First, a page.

Canada didn't pull off any miracles at the 1980 Olympics. While the United States beat the Soviet Union in the "Miracle On Ice," Canada finished failed to reach the medal round and finished sixth.
Despite that, several members of that Canadian team enjoyed success in hockey and life afterward. Here's a look at where some of the key players are now:
Canada's best player at the Olympics, and the youngest at 19 years old, went on to a Hall of Fame career, mostly with the Edmonton Oilers, and won the Stanley Cup six times. Anderson lives in New York City now and occasionally takes part in retired players games.
Nill, who scored against the Soviet Union, played 524 NHL games before working in the Senators' and Red Wings' front offices. Nill won four Cups as a Detroit executive and is now in his second season as general manager of the Dallas Stars.
MacLean played in parts of 11 NHL seasons, with the Winnipeg Jets, Red Wings and St. Louis Blues. He served as an assistant to Mike Babcock in Anaheim and Detroit before coaching the Ottawa Senators. He was fired in December.
The captain in 1980 turned down a lucrative deal with the New York Rangers to play at the Olympics. He later won five Cups with the Oilers. After retiring, Gregg became a doctor and currently works at the Edmonton Sport Institute.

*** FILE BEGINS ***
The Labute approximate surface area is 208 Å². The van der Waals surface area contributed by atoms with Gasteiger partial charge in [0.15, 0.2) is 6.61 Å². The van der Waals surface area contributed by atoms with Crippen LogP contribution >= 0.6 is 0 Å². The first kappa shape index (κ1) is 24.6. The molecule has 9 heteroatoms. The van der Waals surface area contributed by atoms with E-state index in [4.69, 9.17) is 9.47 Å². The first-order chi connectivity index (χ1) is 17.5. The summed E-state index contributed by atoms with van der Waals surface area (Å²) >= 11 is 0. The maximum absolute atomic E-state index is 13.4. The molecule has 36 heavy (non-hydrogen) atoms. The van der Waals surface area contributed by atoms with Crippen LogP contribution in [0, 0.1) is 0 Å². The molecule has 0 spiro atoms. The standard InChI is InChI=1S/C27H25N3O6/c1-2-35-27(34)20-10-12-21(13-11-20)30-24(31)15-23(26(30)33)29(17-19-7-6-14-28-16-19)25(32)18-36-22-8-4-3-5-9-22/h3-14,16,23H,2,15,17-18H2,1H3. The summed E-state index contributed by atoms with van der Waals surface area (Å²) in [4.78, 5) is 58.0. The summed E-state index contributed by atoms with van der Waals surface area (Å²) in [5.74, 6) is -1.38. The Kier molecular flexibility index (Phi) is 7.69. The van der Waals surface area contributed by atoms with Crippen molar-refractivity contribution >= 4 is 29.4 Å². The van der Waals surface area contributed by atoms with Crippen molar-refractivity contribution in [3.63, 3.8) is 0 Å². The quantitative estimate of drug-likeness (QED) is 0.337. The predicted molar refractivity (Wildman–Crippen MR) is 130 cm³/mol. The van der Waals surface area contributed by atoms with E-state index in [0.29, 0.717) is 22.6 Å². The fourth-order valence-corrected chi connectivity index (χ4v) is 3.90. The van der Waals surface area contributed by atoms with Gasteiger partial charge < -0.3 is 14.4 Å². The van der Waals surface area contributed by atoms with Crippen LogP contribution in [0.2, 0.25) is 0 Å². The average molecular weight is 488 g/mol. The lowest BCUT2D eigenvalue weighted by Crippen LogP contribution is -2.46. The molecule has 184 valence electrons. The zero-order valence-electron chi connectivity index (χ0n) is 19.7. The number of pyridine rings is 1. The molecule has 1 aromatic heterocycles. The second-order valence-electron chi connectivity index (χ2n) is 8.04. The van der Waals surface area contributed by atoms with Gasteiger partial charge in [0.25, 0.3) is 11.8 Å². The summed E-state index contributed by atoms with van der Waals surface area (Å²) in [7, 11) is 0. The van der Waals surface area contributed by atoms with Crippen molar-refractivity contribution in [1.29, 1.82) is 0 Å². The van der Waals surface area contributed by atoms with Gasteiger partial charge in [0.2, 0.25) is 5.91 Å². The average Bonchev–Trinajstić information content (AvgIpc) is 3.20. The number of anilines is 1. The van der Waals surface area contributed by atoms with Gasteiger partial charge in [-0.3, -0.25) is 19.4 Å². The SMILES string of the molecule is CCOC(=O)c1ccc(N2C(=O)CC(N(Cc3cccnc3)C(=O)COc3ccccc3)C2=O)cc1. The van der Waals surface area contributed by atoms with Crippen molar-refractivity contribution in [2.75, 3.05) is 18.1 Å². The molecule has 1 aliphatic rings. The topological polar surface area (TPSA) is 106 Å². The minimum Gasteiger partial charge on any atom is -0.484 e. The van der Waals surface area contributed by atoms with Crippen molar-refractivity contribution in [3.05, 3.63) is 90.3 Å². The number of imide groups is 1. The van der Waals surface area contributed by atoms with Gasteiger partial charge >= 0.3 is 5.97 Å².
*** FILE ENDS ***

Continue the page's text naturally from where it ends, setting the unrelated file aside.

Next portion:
Canada's second-line centre turned down a minor-league contract with the Oilers to go back to the University of Alberta. He never made the NHL but found success as an accountant and is a partner in the Edmonton firm Pennock Acheson Nielsen Devaney.
The defenceman played 741 NHL games for the Jets and Los Angeles Kings and spent one year as a Boston Bruins assistant coach. Watters went into real estate and currently works for the commercial firm CBRE in Arizona.
One of the team's three coaches along with Clare Drake and Lorne Davis, Watt has spent the decades since coaching and managing in the NHL, winning the Cup in 1989 as a Calgary Flames assistant. He's now a scout for the Toronto Maple Leafs.
Talked out of retirement by Father David Bauer to play in 1980, O'Malley was the oldest member of the Canadian team at age 39. O'Malley never made the NHL but is in the IIHF Hall of Fame and is an assistant for the University of Regina's women's team.
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